The better news for homebuyers in King County keeps coming: Inventory is way up. Sales are way down. And prices have stopped skyrocketing.
The shift has allowed weary would-be buyers to take a breath and avoid some of the hurdles that were standard in recent years when sellers could call all the shots. The tight one-week deadline to bid on homes is now mostly gone. Buyers can submit successful bids while still requiring inspections. And the typical home no longer sells for above list price.
Still, it’s not like buyers are suddenly cashing in: Due to rising interest rates, someone who bought a $700,000 house a year ago is paying the same monthly mortgage bill as someone who pays $640,000 for a house today.
The slowdown in the market, now six months in the making, continued in September when the number of single-family homes on the market in King County jumped 68 percent from a year prior, the biggest increase on record dating back to 2000, according to new data. Only San Jose saw the number of homes for sale jump faster than Seattle among major U.S. metro areas last month.
There has been a small uptick in new listings here, but there are more homes available mostly because they’re not getting sold.
Sales dropped 27 percent across King County, the biggest decline since 2010, when the market was still in freefall, according to the Northwest Multiple Listing Service’s monthly report, released Thursday.
“We’re in the middle of a shift,” said Andy McDonough, senior vice president for the home-loan division of HomeStreet Bank in Seattle. “A lot of buyers are playing a bit of the wait-and-see game.”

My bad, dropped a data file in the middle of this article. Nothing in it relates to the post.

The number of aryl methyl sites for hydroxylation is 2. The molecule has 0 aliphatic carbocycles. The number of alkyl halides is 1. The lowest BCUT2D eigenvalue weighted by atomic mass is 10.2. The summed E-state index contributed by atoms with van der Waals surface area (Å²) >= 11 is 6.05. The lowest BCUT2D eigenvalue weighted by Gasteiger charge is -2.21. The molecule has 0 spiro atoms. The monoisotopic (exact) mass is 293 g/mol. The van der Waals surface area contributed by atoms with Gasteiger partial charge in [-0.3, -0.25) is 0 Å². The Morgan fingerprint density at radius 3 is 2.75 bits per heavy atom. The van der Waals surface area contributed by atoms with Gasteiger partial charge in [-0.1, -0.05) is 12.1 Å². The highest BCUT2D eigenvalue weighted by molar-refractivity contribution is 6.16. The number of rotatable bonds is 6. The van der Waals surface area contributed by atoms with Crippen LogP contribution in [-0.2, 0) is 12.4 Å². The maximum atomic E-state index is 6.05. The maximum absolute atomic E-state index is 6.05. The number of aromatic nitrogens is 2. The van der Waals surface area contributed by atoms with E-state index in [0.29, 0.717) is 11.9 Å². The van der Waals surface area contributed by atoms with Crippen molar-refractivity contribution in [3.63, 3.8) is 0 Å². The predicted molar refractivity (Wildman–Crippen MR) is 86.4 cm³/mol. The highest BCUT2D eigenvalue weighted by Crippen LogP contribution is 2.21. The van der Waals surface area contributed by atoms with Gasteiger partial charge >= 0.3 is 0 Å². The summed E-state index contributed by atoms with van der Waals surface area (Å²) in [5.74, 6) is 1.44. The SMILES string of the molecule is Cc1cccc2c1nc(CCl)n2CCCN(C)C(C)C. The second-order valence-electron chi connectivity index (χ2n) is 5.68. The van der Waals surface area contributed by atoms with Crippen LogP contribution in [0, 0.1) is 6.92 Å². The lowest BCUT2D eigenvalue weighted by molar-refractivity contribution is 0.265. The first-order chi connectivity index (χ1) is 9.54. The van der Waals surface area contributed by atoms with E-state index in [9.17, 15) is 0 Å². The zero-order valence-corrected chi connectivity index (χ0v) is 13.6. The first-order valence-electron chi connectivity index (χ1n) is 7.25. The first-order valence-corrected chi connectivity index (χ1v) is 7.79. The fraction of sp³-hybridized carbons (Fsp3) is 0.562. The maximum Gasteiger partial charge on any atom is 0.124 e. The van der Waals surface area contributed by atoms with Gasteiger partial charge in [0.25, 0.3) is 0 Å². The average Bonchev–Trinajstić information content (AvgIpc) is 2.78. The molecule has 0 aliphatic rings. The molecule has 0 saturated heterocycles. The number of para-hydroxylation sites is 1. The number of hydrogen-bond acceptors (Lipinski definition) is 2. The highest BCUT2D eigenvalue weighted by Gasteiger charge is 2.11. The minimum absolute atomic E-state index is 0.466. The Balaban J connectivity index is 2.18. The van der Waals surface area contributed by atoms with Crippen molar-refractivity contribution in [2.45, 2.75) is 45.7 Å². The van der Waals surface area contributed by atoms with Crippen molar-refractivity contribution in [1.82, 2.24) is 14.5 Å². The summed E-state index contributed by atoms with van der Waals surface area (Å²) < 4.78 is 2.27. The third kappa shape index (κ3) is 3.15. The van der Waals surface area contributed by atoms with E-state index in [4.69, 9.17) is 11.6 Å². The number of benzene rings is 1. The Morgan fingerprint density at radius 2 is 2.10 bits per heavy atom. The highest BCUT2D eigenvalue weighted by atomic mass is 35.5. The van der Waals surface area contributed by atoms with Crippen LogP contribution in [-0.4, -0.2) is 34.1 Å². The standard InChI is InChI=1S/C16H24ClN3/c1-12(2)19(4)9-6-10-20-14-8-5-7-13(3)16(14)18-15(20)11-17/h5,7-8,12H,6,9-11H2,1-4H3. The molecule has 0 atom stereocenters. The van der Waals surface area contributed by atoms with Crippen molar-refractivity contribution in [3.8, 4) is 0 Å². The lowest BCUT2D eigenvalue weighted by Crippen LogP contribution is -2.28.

Both inventory and sales activity are now all the way back to 2012 levels, when the housing market was just starting to come out of its failed state following the recession. Prices, however, remain nearly double 2012 levels.
We’re now at the time of year where prices usually start to drop from their peaks in the spring and summer, but it’s happening on a larger scale this year. Prices countywide have fallen $58,000 from their spring peak; last year in that same time frame prices went down $8,000.
Looking closer, prices on the Eastside dipped to $890,000, down $87,000 from earlier this year. In Seattle, the median house cost $775,000, down $55,000 from the city’s peak.
Prices countywide are still up 6.9 percent on a year-over-year basis, but that’s about half the growth seen during the last few years.
The condo market has undergone an even bigger transformation: In the past year, inventory is up a mind-boggling 133 percent while sales plummeted 34 percent, countywide. Those condos that are selling are still commanding big bucks, however – prices increased 11.6 percent year-over-year, reaching a median of $425,000.
A new reality
Brokers have reported a split among home sellers. Those that have adjusted to the new reality of the market by lowering their prices have been unloading their properties fairly quickly. But those who still have the mindset that prices will continue to soar unabated, and have listed their home for more money than what their neighbor’s house sold for recently, are getting a reality check.
“Sellers were certainly becoming greedy,” said Rick Franz, a Windermere broker based in Bellevue.
Buyers are now able to take their time a bit – homes that are priced competitively are often selling in a couple weeks, instead of the one-week-offer deadline that was standard as recent as this spring.